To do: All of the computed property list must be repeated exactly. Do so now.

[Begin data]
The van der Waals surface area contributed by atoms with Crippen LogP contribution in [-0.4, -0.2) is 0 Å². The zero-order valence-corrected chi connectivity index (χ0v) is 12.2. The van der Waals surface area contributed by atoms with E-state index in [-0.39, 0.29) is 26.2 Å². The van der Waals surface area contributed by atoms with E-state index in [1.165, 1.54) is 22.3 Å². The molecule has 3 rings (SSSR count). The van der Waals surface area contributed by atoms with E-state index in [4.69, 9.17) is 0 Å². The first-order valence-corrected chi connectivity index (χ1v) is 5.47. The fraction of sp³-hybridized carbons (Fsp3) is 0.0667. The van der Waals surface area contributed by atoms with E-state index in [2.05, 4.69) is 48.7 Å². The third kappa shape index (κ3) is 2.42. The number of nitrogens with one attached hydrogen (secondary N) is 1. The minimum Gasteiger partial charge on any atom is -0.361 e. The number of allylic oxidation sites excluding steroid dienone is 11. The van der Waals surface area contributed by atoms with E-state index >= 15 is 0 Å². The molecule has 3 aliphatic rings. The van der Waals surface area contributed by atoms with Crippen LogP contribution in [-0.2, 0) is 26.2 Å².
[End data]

The van der Waals surface area contributed by atoms with Crippen LogP contribution in [-0.4, -0.2) is 0 Å². The zero-order valence-corrected chi connectivity index (χ0v) is 12.2. The van der Waals surface area contributed by atoms with E-state index in [-0.39, 0.29) is 26.2 Å². The van der Waals surface area contributed by atoms with E-state index in [1.165, 1.54) is 22.3 Å². The molecule has 3 rings (SSSR count). The van der Waals surface area contributed by atoms with E-state index in [4.69, 9.17) is 0 Å². The first-order valence-corrected chi connectivity index (χ1v) is 5.47. The fraction of sp³-hybridized carbons (Fsp3) is 0.0667. The van der Waals surface area contributed by atoms with E-state index in [2.05, 4.69) is 48.7 Å². The third kappa shape index (κ3) is 2.42. The number of nitrogens with one attached hydrogen (secondary N) is 1. The minimum Gasteiger partial charge on any atom is -0.361 e. The number of allylic oxidation sites excluding steroid dienone is 11. The van der Waals surface area contributed by atoms with E-state index >= 15 is 0 Å². The molecule has 3 aliphatic rings. The van der Waals surface area contributed by atoms with Crippen LogP contribution in [-0.2, 0) is 26.2 Å².